Behind the sorority scene: Recruitment 2003

Katherine Silkaitis

While many students traveled, worked or just simply slept late over winter break, Greek Life’s annual sorority recruitment called all members and hopefuls back to campus a week early.

The activities included a series of parties, interviews and voting sessions. After meeting with all eight sororities, candidates eventually narrowed their decision down to their top two choices, hoping that they would be chosen for at least one.

“For the candidate, it is a nervous excitement,” incoming president of Delta Delta Delta and junior Erin Sykes said. “They are excited to be there, but they do not know exactly what is going on. Emotions are running high.”

For some, the most difficult part of the week is deciding which sorority will be deemed first choice and which will be second.

“You do not want to disappoint the other sorority, and it is hard to know which one you really want,” Katherine Glancy, a new freshman member of Kappa Kappa Gamma said.

Despite pressures that women might feel, junior Tina Rivard, president of Pi Beta Phi, said that it is worth it in the end. “It is great seeing the excitement on their faces and to know that they want to be a part of your chapter and that we want them there as well,” Rivard said.

This year in particular garnered great success for both the candidates and current members.

“This year so many girls came out of recruitment happy,” Rivard said. “I do not know if it was a product of something the panhelenic organization did or if the girls were going in with more of an open mind, realizing that they did not need to join a specific chapter, but that Greek Life in general was good enough for them.”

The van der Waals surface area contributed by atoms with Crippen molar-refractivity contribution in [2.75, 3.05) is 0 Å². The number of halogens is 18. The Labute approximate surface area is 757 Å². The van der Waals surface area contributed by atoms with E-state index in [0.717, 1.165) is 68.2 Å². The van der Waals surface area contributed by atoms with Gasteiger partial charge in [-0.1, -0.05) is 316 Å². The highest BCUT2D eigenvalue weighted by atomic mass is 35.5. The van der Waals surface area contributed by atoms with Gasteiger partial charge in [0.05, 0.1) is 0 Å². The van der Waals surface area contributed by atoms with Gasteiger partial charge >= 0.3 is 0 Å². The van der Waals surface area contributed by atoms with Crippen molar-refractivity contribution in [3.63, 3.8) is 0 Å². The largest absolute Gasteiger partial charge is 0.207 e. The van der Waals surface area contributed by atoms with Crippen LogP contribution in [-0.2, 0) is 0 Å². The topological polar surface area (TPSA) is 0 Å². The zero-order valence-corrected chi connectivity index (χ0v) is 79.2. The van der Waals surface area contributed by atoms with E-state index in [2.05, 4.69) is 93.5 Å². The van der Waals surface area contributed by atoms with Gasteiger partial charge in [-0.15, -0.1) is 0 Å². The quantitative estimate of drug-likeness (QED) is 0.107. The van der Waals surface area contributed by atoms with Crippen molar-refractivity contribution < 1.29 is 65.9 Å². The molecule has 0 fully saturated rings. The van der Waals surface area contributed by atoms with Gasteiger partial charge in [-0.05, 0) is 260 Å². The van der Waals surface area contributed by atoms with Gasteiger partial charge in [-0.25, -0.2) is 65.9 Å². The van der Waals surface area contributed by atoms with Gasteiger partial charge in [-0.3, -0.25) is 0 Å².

Regardless of sorority, each chapter bases its search primarily on similar characteristics. “We look for leadership qualities, confidence, personality, individualism, being able to communicate well with others and the desire to become involved on campus,” Sykes said.

Sororities do face criticism and members’ qualifying attributes often come under fire. “Most of the time [critics] are opposed because they do not see the individualism within each member of a sorority,” Sykes said. “Every sorority looks for girls who are unique in their own right that will add to their chapter. No one sorority should be stereotyped in any way.”

Greek Life critics may also argue that being a member is too much of a financial strain. However, “the fees are mostly for the sorority’s philanthropy and for any social events. So, the money really all comes back to the girls in the long run or their service projects,” Sykes said.

As far a sorority. “It allows the chapter to not only have fun together, but to also help the community,” Secretary of Pi Beta Phi and junior Katie Dunne said. “We get to be hands-on and interact with the world, while we are still able to bond with each other,” Dunne said.

For freshmen, sorority life is not only about service, but also making new friends at college.

“It will help me meet more people and make great friendships, while still helping me give back to the community,” Glancy said.

While there was much success during this past recruitment, there are still changes that members would like to see take place.

“Coming from one of the smallest chapters on campus, I would like girls to see past size,” Rivard said. “Even though we may have the fewest members, we do have the biggest hearts. The girls in our chapter are dedicated to not only bettering Pi Phi, but the Greek community as a whole.”

Sykes said that the greatest satisfaction during recruitment was witnessing the future of your pledge class. According to Sykes, “It was a very traditional process and we were all excited to meet who would be our sisters.”